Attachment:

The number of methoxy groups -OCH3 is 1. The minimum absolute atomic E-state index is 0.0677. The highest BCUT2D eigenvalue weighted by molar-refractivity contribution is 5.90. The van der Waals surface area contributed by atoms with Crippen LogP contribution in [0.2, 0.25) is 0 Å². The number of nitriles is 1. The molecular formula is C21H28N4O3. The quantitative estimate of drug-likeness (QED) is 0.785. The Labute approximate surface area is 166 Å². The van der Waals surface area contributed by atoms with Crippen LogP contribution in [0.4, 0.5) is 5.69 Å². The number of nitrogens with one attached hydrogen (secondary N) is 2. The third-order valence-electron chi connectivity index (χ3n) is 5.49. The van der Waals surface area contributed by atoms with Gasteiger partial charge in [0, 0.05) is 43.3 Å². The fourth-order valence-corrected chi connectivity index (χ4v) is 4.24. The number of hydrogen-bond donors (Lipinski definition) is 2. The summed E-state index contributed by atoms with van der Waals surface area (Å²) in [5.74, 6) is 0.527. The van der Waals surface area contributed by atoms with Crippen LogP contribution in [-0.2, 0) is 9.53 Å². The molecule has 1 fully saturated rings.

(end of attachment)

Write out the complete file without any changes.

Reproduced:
The number of methoxy groups -OCH3 is 1. The minimum absolute atomic E-state index is 0.0677. The highest BCUT2D eigenvalue weighted by molar-refractivity contribution is 5.90. The van der Waals surface area contributed by atoms with Crippen LogP contribution in [0.2, 0.25) is 0 Å². The number of nitriles is 1. The molecular formula is C21H28N4O3. The quantitative estimate of drug-likeness (QED) is 0.785. The Labute approximate surface area is 166 Å². The van der Waals surface area contributed by atoms with Crippen LogP contribution in [0.4, 0.5) is 5.69 Å². The number of nitrogens with one attached hydrogen (secondary N) is 2. The third-order valence-electron chi connectivity index (χ3n) is 5.49. The van der Waals surface area contributed by atoms with Gasteiger partial charge in [0, 0.05) is 43.3 Å². The fourth-order valence-corrected chi connectivity index (χ4v) is 4.24. The number of hydrogen-bond donors (Lipinski definition) is 2. The summed E-state index contributed by atoms with van der Waals surface area (Å²) in [5.74, 6) is 0.527. The van der Waals surface area contributed by atoms with Crippen LogP contribution in [-0.2, 0) is 9.53 Å². The molecule has 1 fully saturated rings.